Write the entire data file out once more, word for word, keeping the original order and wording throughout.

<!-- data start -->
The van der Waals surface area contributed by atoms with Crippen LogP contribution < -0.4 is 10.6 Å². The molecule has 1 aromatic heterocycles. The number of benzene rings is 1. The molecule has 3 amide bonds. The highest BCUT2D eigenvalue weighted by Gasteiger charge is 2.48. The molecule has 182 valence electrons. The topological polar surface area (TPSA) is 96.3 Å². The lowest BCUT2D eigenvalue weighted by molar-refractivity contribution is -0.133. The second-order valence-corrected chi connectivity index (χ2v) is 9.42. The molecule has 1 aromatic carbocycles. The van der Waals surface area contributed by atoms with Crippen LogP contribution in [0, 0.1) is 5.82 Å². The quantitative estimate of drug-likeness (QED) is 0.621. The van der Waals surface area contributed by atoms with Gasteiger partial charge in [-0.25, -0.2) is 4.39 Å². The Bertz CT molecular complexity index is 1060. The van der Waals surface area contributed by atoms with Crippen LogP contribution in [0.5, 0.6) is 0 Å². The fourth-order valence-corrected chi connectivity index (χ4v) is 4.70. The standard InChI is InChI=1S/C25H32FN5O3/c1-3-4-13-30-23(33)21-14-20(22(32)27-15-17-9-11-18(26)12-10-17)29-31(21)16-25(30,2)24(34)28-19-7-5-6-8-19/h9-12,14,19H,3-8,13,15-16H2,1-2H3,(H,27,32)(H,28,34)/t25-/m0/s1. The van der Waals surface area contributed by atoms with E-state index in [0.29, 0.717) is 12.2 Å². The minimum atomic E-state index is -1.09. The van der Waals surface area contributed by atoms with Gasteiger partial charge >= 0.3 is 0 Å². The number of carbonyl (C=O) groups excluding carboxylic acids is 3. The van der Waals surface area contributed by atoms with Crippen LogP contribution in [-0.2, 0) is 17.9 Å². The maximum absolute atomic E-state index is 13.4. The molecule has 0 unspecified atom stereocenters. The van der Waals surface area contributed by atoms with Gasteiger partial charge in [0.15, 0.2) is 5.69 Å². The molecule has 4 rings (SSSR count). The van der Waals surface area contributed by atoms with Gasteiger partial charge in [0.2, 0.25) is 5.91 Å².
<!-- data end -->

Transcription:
The van der Waals surface area contributed by atoms with Crippen LogP contribution < -0.4 is 10.6 Å². The molecule has 1 aromatic heterocycles. The number of benzene rings is 1. The molecule has 3 amide bonds. The highest BCUT2D eigenvalue weighted by Gasteiger charge is 2.48. The molecule has 182 valence electrons. The topological polar surface area (TPSA) is 96.3 Å². The lowest BCUT2D eigenvalue weighted by molar-refractivity contribution is -0.133. The second-order valence-corrected chi connectivity index (χ2v) is 9.42. The molecule has 1 aromatic carbocycles. The van der Waals surface area contributed by atoms with Crippen LogP contribution in [0, 0.1) is 5.82 Å². The quantitative estimate of drug-likeness (QED) is 0.621. The van der Waals surface area contributed by atoms with Gasteiger partial charge in [-0.25, -0.2) is 4.39 Å². The Bertz CT molecular complexity index is 1060. The van der Waals surface area contributed by atoms with Crippen LogP contribution in [0.5, 0.6) is 0 Å². The fourth-order valence-corrected chi connectivity index (χ4v) is 4.70. The standard InChI is InChI=1S/C25H32FN5O3/c1-3-4-13-30-23(33)21-14-20(22(32)27-15-17-9-11-18(26)12-10-17)29-31(21)16-25(30,2)24(34)28-19-7-5-6-8-19/h9-12,14,19H,3-8,13,15-16H2,1-2H3,(H,27,32)(H,28,34)/t25-/m0/s1. The van der Waals surface area contributed by atoms with E-state index in [0.29, 0.717) is 12.2 Å². The minimum atomic E-state index is -1.09. The van der Waals surface area contributed by atoms with Gasteiger partial charge >= 0.3 is 0 Å². The number of carbonyl (C=O) groups excluding carboxylic acids is 3. The van der Waals surface area contributed by atoms with Crippen LogP contribution in [-0.2, 0) is 17.9 Å². The maximum absolute atomic E-state index is 13.4. The molecule has 0 unspecified atom stereocenters. The van der Waals surface area contributed by atoms with Gasteiger partial charge in [0.15, 0.2) is 5.69 Å². The molecule has 4 rings (SSSR count). The van der Waals surface area contributed by atoms with Gasteiger partial charge in [0.2, 0.25) is 5.91 Å².